Researchers from USGS, Monterey Bay Aquarium and other institutions recently concluded sailing the Olympic Coast of Washington to study sea otters as part of the Pacific Nearshore Project investigating coastal health. Team members shared their field experiences through journal entries that they sent home regularly.
Opinions expressed by guest bloggers do not necessarily reflect those of the USGS.
Pacific Nearshore Project
Washington Expedition – August 7, 2011
Darcie Larson, Seattle Aquarium
A second day of hiking for me today! Good thing I brought extra socks so I could double up as I did end up with one blister from the hike yesterday. Today our team consisted of myself and Dr. LeAnn White, wildlife epidemiologist with the USGS National Wildlife Health Center.
The weather is even better today as the low clouds and fog lifted early in the day and we had sunny conditions to enjoy as we scanned for sea otters. The sea otter group was actually in almost the exact same place as they were the day before -- so although I was tempted to take credit for immediately spotting them among the kelp, it really was just a matter of remembering where they were the day before!
As we waited for the dive team to take their position, it gave me lots of time to think about the importance of the work we are doing with this Nearshore Project study.
Many human activities affect our environment, each in their own way. It’s easy sometimes to just focus on the visible: the “garbage patch” floating out in the Pacific Ocean gets lots of media attention, for example.
What might be just as or more threatening, however, are the invisible things like extra CO2 going into the ocean, causing the water to become more acidic, and disrupting the food web because animals that form the basis of the marine food web can’t survive if the water is too acidic. Sea otters and other marine mammals are getting sick from viruses and bacteria that flow into the ocean, and some of those agents may be worsened by human activities. Or perhaps the otters’ immune systems aren’t functioning as well because of toxins in the food web, stuff that humans dumped decades ago when we didn’t understand the lasting effect it would have.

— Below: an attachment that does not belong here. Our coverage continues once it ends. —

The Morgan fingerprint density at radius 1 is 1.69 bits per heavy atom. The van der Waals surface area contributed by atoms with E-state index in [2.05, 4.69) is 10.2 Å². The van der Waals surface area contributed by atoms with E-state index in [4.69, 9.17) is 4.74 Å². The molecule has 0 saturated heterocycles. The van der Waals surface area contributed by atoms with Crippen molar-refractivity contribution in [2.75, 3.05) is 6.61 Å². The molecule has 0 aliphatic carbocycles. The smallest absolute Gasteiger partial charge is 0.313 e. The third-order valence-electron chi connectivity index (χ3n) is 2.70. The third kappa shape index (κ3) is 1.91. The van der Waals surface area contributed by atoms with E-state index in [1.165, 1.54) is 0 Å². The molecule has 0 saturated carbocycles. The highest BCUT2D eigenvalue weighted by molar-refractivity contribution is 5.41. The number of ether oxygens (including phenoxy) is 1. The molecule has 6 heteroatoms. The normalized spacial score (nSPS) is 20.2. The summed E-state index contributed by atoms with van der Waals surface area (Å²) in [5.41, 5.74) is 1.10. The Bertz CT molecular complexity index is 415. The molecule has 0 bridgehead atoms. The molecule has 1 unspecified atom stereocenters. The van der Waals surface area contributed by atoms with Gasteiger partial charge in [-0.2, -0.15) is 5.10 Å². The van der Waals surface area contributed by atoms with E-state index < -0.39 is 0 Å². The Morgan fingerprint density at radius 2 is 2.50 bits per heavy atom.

It’s harder sometimes to think about these invisible threats, but very important to understand them so decision makers have the proper information to take action.
Luckily, it’s hard to get too depressed as I gaze out at the kelp beds. And here’s why. Part of it is how inspired and energized I feel by just being here to experience it, to feel the sea breeze cooling me off and the sounds of the waves, the gulls and sea lions in the distance. But part of it is the amazing teamwork that has gone into pulling this project off.
To accomplish this big picture looking at the nearshore ecosystem from Alaska to California, it took a huge team effort. To solve the problems that our nearshore ecosystem faces will take an even bigger team effort, but somehow I believe it can happen. It’s heartening to me to see all the people enjoying the recreational opportunities out here -- the full parking lots, the “no vacancy” signs at the hotels -- it means people are experiencing it for themselves, turning back the tide of what some have called “nature deficit disorder” by bringing their children and grandchildren out here to play in the sand and the water.
As long as we hold on to that feeling of wonder and awe that strikes us as we see those little brown, furry sea otters floating in the kelp, I have hope that we humans can continue to form teams like this one to work on solutions that will preserve the sea otters and the entire nearshore habitat that makes the Pacific coast such an amazing place.
Darcie Larson is the interpretation coordinator at the Seattle Aquarium. She is collaborating on outreach and education efforts for the Pacific Nearshore Project.
Expedition photos courtesy of Darcie Larson and the Seattle Aquarium.
The Pacific Nearshore Project is a multinational, multiagency project investigating sea otters as health indicators of coastal waters and marine resources from California north through Canada and Alaska. The project is led by the U.S. Geological Survey with key research partners from the Monterey Bay Aquarium, Department of Fisheries and Oceans Canada, National Park Service, U.S. Fish and Wildlife Service, Seattle Aquarium, University of California, University of Idaho, University of Wyoming and California Department of Fish and Game. For a full list of sponsoring agencies, research blogposts, otter photos, please visit the project homepage at http://on.doi.gov/nearshore.